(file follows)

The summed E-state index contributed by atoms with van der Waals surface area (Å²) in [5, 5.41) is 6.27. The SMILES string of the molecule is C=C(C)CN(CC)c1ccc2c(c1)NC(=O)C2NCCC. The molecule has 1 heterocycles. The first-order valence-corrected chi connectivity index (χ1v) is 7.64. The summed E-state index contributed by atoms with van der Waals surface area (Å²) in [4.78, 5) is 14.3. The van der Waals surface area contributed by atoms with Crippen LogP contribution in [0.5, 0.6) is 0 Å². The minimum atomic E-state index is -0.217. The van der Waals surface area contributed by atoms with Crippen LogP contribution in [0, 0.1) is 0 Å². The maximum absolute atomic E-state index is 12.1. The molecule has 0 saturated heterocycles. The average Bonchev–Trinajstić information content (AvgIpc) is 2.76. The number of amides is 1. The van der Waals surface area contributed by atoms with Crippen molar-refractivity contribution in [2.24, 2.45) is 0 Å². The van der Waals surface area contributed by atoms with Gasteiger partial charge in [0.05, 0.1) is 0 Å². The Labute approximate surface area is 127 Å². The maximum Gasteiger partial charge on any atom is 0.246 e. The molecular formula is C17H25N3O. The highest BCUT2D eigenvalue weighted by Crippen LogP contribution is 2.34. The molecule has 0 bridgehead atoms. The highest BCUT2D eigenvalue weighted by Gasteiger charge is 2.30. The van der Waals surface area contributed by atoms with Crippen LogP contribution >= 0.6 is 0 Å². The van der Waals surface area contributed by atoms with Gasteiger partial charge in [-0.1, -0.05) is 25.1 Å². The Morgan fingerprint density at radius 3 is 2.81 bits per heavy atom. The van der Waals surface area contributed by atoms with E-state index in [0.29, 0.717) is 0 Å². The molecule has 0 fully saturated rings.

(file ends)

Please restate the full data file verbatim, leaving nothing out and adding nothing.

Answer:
The summed E-state index contributed by atoms with van der Waals surface area (Å²) in [5, 5.41) is 6.27. The SMILES string of the molecule is C=C(C)CN(CC)c1ccc2c(c1)NC(=O)C2NCCC. The molecule has 1 heterocycles. The first-order valence-corrected chi connectivity index (χ1v) is 7.64. The summed E-state index contributed by atoms with van der Waals surface area (Å²) in [4.78, 5) is 14.3. The van der Waals surface area contributed by atoms with Crippen LogP contribution in [0.5, 0.6) is 0 Å². The minimum atomic E-state index is -0.217. The van der Waals surface area contributed by atoms with Crippen LogP contribution in [0, 0.1) is 0 Å². The maximum absolute atomic E-state index is 12.1. The molecule has 0 saturated heterocycles. The average Bonchev–Trinajstić information content (AvgIpc) is 2.76. The number of amides is 1. The van der Waals surface area contributed by atoms with Crippen molar-refractivity contribution in [2.24, 2.45) is 0 Å². The van der Waals surface area contributed by atoms with Gasteiger partial charge in [0.05, 0.1) is 0 Å². The Labute approximate surface area is 127 Å². The maximum Gasteiger partial charge on any atom is 0.246 e. The molecular formula is C17H25N3O. The highest BCUT2D eigenvalue weighted by Crippen LogP contribution is 2.34. The molecule has 0 bridgehead atoms. The highest BCUT2D eigenvalue weighted by Gasteiger charge is 2.30. The van der Waals surface area contributed by atoms with Crippen LogP contribution >= 0.6 is 0 Å². The van der Waals surface area contributed by atoms with Gasteiger partial charge in [-0.1, -0.05) is 25.1 Å². The Morgan fingerprint density at radius 3 is 2.81 bits per heavy atom. The van der Waals surface area contributed by atoms with E-state index in [0.29, 0.717) is 0 Å². The molecule has 0 fully saturated rings.